We grew sunflowers in our pumpkin patch to attract bees and provide some shade to the pumpkins on hot summer days. We reckon every garden should have at least 1 or 2 sunflowers- they brighten up the garden and radiate happiness. They are also a very useful source of seed for chooks- ours love them.

Most of our visitors arrive by car, because we are many kilometres from most places. A month ago though, our friend Sean decided to ride his bike over from Healesville. That’s about 20 km away over some quite steep hills and windy gravel roads. However Sean regards such a trip as just a warm up ride. He is quite addicted to long and difficult (to us) trips on his bike. Anyway Sean is a bit of a coffee aficionado, so Heather brewed him a freshly ground cup of Organic Yarra Coffee as a reward for his effort. After morning tea he hopped on his bike and rode home to his partner Leah –the long way!

In early February, Victoria was under the spell of a heatwave. Our way of turning those oppresive nights into a bit of fun was to camp down by the dam. We were in one tent, Sally was in another and Emilie was camped up closer to the house. (She may have been nervous about the wildlife moving about at night.)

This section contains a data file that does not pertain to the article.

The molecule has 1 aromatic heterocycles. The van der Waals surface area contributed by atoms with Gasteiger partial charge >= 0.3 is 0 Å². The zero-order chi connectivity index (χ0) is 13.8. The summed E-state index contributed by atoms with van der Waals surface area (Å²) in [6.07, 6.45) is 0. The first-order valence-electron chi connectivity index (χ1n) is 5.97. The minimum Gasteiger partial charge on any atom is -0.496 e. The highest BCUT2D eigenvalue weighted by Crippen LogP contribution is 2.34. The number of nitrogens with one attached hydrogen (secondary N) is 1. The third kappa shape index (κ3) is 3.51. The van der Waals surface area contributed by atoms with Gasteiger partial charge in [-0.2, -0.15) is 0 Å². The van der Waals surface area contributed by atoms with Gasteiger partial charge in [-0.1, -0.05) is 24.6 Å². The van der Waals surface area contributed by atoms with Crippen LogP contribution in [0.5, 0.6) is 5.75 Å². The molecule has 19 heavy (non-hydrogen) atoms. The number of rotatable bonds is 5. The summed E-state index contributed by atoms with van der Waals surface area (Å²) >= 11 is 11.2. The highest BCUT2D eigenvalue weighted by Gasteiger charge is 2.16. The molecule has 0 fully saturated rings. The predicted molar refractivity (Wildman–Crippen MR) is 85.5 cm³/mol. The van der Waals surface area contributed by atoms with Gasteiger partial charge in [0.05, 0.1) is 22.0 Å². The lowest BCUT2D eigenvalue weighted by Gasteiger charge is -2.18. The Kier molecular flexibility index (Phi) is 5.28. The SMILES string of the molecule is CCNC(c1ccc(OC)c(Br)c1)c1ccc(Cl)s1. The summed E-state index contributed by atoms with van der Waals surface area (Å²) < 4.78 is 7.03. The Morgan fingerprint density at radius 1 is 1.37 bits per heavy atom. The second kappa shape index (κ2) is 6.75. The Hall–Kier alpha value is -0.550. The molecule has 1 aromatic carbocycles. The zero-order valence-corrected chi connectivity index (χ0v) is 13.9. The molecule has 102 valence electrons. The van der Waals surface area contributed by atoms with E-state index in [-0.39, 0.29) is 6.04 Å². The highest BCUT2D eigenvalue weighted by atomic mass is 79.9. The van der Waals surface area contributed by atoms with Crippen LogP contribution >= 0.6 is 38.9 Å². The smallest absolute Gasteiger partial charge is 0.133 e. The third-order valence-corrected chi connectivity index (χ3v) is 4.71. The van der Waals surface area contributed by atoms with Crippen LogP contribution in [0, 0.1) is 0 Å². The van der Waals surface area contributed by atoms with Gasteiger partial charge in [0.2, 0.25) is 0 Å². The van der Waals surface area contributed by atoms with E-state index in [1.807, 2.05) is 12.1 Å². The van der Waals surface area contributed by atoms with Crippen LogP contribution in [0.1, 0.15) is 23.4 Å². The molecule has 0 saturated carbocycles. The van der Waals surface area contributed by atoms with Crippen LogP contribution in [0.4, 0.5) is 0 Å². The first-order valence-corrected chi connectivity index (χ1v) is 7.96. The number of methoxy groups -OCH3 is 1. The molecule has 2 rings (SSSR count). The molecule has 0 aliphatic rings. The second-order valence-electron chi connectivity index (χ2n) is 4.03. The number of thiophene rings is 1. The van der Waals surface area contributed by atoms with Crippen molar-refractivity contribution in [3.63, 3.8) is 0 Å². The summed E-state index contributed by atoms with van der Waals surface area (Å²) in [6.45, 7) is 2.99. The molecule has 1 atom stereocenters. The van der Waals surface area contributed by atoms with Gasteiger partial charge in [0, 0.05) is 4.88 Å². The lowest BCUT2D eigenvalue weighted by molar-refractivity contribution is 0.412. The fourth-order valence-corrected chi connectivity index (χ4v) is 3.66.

We just used the inner part of the tent, which meant we could see the stars above, and because we are far from the city lights they twinkle very brightly- always awesome. We slept so well we have no idea whether kangaroos or wombats passed by- perhaps they were on tiptoes.

In this post we’ve avoided talking about Black Saturday (almost). But on two weekends in April we hosted small group tours of Tenderbreak and part of the tour involved explaining to visitors what happened, what our defences were and what changes we intend making. The photo above shows Andrew explaining the role of the dam in our permaculture design to one of these groups.

These tours have been so popular (78 people have booked so far) that we added several more dates. If you are interested in joining one of our tours, the two dates currently available are May 3rd and May 24th. Send us an email if you would like more information ( .